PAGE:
I never cared about any of these characters. We get tidbits of history on pretty much everyone – but these morsels never serve to garner any sympathy.
In amongst the misguided structure of the film are possessions, pseudo-time travel, soap opera dramatics and an unknown and all-powerful evil (think Cthulu). This is where the kitchen sink analogy comes into play. There’s too much going on here – and the film desperately needs to find focus.
The score is also disjointed (properly matching the film’s tone). At points it sounds like melodramatic soap opera fare – and when things are meant to be more serious and suspenseful – it doesn’t rise to the occasion. But you can’t blame the score – since it’s working overtime to build danger/suspense where there is none.
There’s some sort of familial reconciliation which comes out of nowhere. Had we been more invested in the children’s history with their estranged father, this might have worked. But it’s seemingly thrown in there to attempt a bit of emotional release, but we didn’t care from the get-go, so it’s just awkward.
I believe that there’s a kernel of a really fun idea here. The box’s design is clearly HP Lovecraft/Cthulu inspired, but the film only hints at a cosmic danger or an over-riding and over-bearing evil force. I don’t think they really went for it, and the film suffers because of it.
I also believe that the inherent Agatha Christie set-up could have been further exploited for additional gain. It was right there, and barely touched. You’ve got six mismatched personalities – some of them connected – brought to a house by a mysterious invitation and forced to figure out how to operate/open a bizarre box.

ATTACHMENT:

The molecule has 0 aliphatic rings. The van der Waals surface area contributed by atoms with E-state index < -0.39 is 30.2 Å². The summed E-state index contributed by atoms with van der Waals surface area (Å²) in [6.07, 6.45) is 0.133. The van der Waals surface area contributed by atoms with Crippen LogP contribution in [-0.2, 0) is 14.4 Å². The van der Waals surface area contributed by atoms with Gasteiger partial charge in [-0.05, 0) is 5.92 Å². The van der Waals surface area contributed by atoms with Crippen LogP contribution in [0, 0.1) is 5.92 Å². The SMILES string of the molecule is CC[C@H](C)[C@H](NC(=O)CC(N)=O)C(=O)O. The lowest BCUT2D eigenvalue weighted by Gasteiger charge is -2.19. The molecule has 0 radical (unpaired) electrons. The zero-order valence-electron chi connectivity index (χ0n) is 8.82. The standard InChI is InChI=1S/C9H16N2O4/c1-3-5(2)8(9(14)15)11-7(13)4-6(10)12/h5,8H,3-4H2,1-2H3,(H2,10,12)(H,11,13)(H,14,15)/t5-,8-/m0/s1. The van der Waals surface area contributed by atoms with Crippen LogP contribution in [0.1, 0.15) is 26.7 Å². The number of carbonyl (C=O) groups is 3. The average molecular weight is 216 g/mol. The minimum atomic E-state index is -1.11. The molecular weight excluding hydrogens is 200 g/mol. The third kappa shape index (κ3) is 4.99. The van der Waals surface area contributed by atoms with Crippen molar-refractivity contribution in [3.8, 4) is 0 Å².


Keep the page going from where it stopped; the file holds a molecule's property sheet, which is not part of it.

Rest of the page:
Murder, intrigue and suspense… should have been dripping from the home’s walls, but the film doesn’t manage to drum up any of it. Missed opportunities, indeed.
As I’ve said dozens of times before – the devil is in the details. And the fact that the majority of the film takes place in the home of a diagnosed man with intense OCD – some of which is of the “uber-cleanliness/germ-free” variety – makes me wonder why a shower scene with Michelle shows a tiled tub area with dirty/grimy grout and a hard-water clogged/stained shower head. If the film were actually good, I could potentially have let something like that go – but with a character showing these specific characteristics – it’s a big misstep. The house is his, for goodness sake.
And despite all of the negatives I have thrown at the film, there are some solid moments of humor – most of it stemming from David’s OCD. Of note is the great moment when the group is trying to escape the house (when things go really bad). As David rushes to the front door – followed by the others – he brings everything to a stand-still as he must do his “1,2,3” unlocking of the three separate locks. Michelle pushes him aside in disgust and opens the door herself. It’s a laugh-out-loud moment, and you’ll wish the film would have found more of these moments of levity.
With some decent performances (despite a wishy-washy script) and not much else – overall, there’s little to recommend in The Unwilling. It’s a failure in direction and execution. Again – there’s something good here – buried under layers of ineptitude – but the filmmakers were unable to make use of this promising core concept.
The Unwilling has had a successful run on the festival circuit. And per the film’s IMDb page, it’s scheduled for a wider US release in April of 2018.